12. While coming to the question of bonafide of the landlady is concerned, the learned Rent Controller has rejected the same only on the reason that the landlady being the permanent resident of Gudiyatham has not made any preparatory work for the proposed business at the petition premises. The Rent Controller also by taking note of the suit filed by the tenant came to the conclusion that the landlady has filed the petition only to evict the tenant and not for the purpose of starting her own business.

13. On the other hand, the learned Appellate Authority has found that the very fact that the tenant in his suit has taken out a summon to the landlady to her Chennai address would prove that she is residing at Chennai. It is also found by the Appellate Authority that as the landlady is admittedly running a coconut business at Gudiyatham, there is no necessity for the landlady to show the preparatory work. The Appellate Authority has also found that mere filing of criminal case by the tenant cannot be construed that the landlady attempted to evict the tenant coercively from the petition premises, in the absence of any other independent witnesses to substantiate the said contention.

14. At this juncture, it is also useful to note that in the suit filed by the tenant against the landlady and her husband in O.S.No.13588 of 2009, a judgment and decree came to be passed on 18.8.2010 by the City Civil Court, Chennai, by dismissing the same by specifically observing that the tenant has not established that the landlady had threatened him to vacate the suit property.

15. It is to be seen that admittedly the landlady is carrying on a business in coconut at Gudiyatham Taluk and wants to do the said business at Chennai. It is also found by both the courts below that the landlady is not owning any other premises other than the petition premises. As the landlady is running the coconut business already in Gudiyatham Taluk, there is no necessity for her to do any preparatory work to do the same business at Chennai. Therefore, the absence of any preparatory work cannot be put against the landlady to contend that there is no bonafide on her part. Consequently, I am of the view that the landlady has proved the bonafide of her requirement.

16. Insofar as the other contention of the tenant that the landlady can run the business in the premises belonging to her son in law is concerned, I am unable to appreciate the same as it is against the well established principle that the tenant cannot dictate terms to the landlord as to where and which of the portion he should reside or do his business. Therefore, such contention also does not have any merit.

17. While coming to the other contention that coconut business cannot be run in the petition premises as it is meant only for perishable vegetables is concerned, I am unable to accept such contention in view of the fact that the tenant has not established that the coconut is not a perishable one. There cannot be any doubt that coconut also would come within the common meaning and definition of fruits and vegetables. Certainly, it cannot be equated with other nuts and spices. At this juncture, it is useful to refer the details given in wikipedia, an encyclopedia site about "coconut" as follows:-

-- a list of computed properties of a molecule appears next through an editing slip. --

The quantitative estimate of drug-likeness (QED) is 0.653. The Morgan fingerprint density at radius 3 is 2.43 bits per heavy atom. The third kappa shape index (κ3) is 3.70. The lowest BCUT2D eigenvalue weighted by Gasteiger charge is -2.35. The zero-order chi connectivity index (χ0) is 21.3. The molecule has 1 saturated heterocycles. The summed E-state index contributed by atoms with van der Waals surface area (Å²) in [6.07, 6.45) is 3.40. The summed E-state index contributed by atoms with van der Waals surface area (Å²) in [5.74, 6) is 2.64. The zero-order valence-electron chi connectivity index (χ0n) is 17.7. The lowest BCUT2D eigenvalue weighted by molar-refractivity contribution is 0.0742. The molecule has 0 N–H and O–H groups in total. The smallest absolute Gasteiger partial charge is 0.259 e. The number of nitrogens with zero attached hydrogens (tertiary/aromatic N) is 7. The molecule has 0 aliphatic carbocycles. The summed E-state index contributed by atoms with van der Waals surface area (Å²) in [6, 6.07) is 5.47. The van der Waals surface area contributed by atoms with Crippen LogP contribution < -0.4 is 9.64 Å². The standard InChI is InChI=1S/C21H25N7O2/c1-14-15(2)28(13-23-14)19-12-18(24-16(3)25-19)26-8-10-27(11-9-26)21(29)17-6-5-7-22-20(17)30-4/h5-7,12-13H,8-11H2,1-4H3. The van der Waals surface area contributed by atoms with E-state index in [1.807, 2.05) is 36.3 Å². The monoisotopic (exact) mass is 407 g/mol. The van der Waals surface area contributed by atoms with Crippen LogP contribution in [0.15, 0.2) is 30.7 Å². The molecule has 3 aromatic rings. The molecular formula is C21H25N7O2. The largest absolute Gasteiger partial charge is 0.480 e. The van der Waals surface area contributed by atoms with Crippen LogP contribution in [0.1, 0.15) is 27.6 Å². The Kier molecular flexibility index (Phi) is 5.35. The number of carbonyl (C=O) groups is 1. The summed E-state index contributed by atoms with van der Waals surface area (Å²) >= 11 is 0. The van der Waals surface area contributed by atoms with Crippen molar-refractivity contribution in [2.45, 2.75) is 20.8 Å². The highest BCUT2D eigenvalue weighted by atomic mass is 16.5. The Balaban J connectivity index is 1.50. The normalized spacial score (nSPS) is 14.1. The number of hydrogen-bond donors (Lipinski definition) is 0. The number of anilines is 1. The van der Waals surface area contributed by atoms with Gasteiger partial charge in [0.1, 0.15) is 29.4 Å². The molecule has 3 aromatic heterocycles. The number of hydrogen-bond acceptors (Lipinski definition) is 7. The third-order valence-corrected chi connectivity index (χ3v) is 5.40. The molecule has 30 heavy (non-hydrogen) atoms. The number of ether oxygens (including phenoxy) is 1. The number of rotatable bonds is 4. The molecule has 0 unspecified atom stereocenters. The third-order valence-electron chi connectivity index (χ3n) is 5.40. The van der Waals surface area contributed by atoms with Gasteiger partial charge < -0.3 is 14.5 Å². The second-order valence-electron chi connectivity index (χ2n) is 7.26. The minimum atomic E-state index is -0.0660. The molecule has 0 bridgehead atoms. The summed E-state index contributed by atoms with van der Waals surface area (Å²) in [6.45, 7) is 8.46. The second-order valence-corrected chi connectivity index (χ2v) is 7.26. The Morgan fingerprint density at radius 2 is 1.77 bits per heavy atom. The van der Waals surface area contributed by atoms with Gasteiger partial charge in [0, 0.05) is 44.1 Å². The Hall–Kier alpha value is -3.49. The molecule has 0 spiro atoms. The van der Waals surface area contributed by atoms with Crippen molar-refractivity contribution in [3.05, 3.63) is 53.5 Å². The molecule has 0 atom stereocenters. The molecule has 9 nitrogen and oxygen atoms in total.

"The term coconut can refer  to the entire coconut palm, the seed, or the fruit, which, botanically is a drupe, not a nut.   	Coconuts  are part of the daily diets of many people. Coconuts are different from any other fruits because they contain a large quantity of "water" and when immature they are known as tender-nuts or jelly-nuts and may be harvested for drinking. 
	Botanically, the coconut fruit is a drupe,  not a true nut.  Like other fruits, it has three  layers: "
In botany, a drupe  is an indehiscent fruit."
	 18.  Thus,  from the above details,  it can not be said that the coconut is not a perishable one. Perishability and life time  of  any vegetable  or fruit depends  upon the nature of such vegetable or fruit and it may vary from one type to another and  however, all vegetables or fruits at one point of time would perish.    Though  a feeble attempt was made by the learned Senior Counsel appearing for the petitioner that the coconut is  not a perishable item, he has not placed any other  materials before this Court in support of such contention. Therefore, the said contention  is also liable to be rejected. 

	 19.  The learned Senior Counsel for the respondent  relied on the decision reported in  2010 (6)CTC 454 (The Regional Manager,Tamil Nadu Handloom Weavers' Cooperative Society Ltd., Vs. V.Natarajan)  to contend  that the landlord  need not carry on business actually and it is enough if  he  intends to  starts the business.    The facts of the  present case shows that the landlady herein stands in a better footing  as she  is already doing the business but  only at a different place. Therefore, the question  of   preparatory  work does not arise in this case.
	 20.  Considering all the facts and circumstances,  as discussed supra, I am of the view that the order passed by the Appellate Authority   in ordering eviction  is perfectly valid and does not warrant any interference by this Court.  Accordingly, the Civil Revision Petition is dismissed and the petitioner/ tenant is granted three months' time to vacate  and hand over vacant possession of  the premises to the landlady from the date of receipt  of copy of this order.      Consequently, the connected M.P. is closed.  No costs. 








krr/

To 

The Registrar
Small Causes Court
Chennai